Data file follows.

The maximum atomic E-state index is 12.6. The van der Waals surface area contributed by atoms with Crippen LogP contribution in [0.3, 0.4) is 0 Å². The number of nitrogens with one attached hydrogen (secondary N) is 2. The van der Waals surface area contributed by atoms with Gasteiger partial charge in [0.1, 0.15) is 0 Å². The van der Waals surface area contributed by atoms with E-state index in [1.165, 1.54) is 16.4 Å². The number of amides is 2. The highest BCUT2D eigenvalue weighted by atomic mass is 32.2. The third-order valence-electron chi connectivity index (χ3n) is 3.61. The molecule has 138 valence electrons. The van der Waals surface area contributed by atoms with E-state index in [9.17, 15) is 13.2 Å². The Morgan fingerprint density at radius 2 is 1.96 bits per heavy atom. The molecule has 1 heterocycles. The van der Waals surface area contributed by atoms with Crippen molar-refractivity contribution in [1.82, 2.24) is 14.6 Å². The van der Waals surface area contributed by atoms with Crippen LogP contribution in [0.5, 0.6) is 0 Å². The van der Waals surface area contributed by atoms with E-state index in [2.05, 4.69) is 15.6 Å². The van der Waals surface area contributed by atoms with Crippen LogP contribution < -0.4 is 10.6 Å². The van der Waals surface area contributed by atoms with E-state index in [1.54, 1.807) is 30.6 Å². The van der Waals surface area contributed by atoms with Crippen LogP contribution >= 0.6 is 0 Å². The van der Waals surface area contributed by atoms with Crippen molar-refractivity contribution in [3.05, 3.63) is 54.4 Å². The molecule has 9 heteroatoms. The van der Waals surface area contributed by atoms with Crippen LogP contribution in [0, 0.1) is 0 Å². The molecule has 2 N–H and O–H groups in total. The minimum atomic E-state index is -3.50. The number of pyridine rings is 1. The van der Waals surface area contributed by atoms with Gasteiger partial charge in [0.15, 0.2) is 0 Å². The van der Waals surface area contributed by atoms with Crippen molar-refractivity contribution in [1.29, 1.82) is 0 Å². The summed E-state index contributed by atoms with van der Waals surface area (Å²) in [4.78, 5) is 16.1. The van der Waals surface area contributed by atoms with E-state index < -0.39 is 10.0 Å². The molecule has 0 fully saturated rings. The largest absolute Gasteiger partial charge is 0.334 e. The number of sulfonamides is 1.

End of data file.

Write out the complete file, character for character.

The maximum atomic E-state index is 12.6. The van der Waals surface area contributed by atoms with Crippen LogP contribution in [0.3, 0.4) is 0 Å². The number of nitrogens with one attached hydrogen (secondary N) is 2. The van der Waals surface area contributed by atoms with Gasteiger partial charge in [0.1, 0.15) is 0 Å². The van der Waals surface area contributed by atoms with E-state index in [1.165, 1.54) is 16.4 Å². The number of amides is 2. The highest BCUT2D eigenvalue weighted by atomic mass is 32.2. The third-order valence-electron chi connectivity index (χ3n) is 3.61. The molecule has 138 valence electrons. The van der Waals surface area contributed by atoms with E-state index in [9.17, 15) is 13.2 Å². The Morgan fingerprint density at radius 2 is 1.96 bits per heavy atom. The molecule has 1 heterocycles. The van der Waals surface area contributed by atoms with Crippen molar-refractivity contribution in [1.82, 2.24) is 14.6 Å². The van der Waals surface area contributed by atoms with Crippen LogP contribution in [0.5, 0.6) is 0 Å². The van der Waals surface area contributed by atoms with E-state index in [2.05, 4.69) is 15.6 Å². The van der Waals surface area contributed by atoms with Crippen LogP contribution < -0.4 is 10.6 Å². The van der Waals surface area contributed by atoms with E-state index in [1.54, 1.807) is 30.6 Å². The van der Waals surface area contributed by atoms with Crippen LogP contribution >= 0.6 is 0 Å². The van der Waals surface area contributed by atoms with Crippen molar-refractivity contribution in [3.05, 3.63) is 54.4 Å². The molecule has 9 heteroatoms. The van der Waals surface area contributed by atoms with Crippen LogP contribution in [0, 0.1) is 0 Å². The molecule has 2 N–H and O–H groups in total. The minimum atomic E-state index is -3.50. The number of pyridine rings is 1. The van der Waals surface area contributed by atoms with Gasteiger partial charge in [0.15, 0.2) is 0 Å². The van der Waals surface area contributed by atoms with Crippen molar-refractivity contribution in [1.29, 1.82) is 0 Å². The summed E-state index contributed by atoms with van der Waals surface area (Å²) in [4.78, 5) is 16.1. The van der Waals surface area contributed by atoms with E-state index < -0.39 is 10.0 Å². The molecule has 0 fully saturated rings. The largest absolute Gasteiger partial charge is 0.334 e. The number of sulfonamides is 1.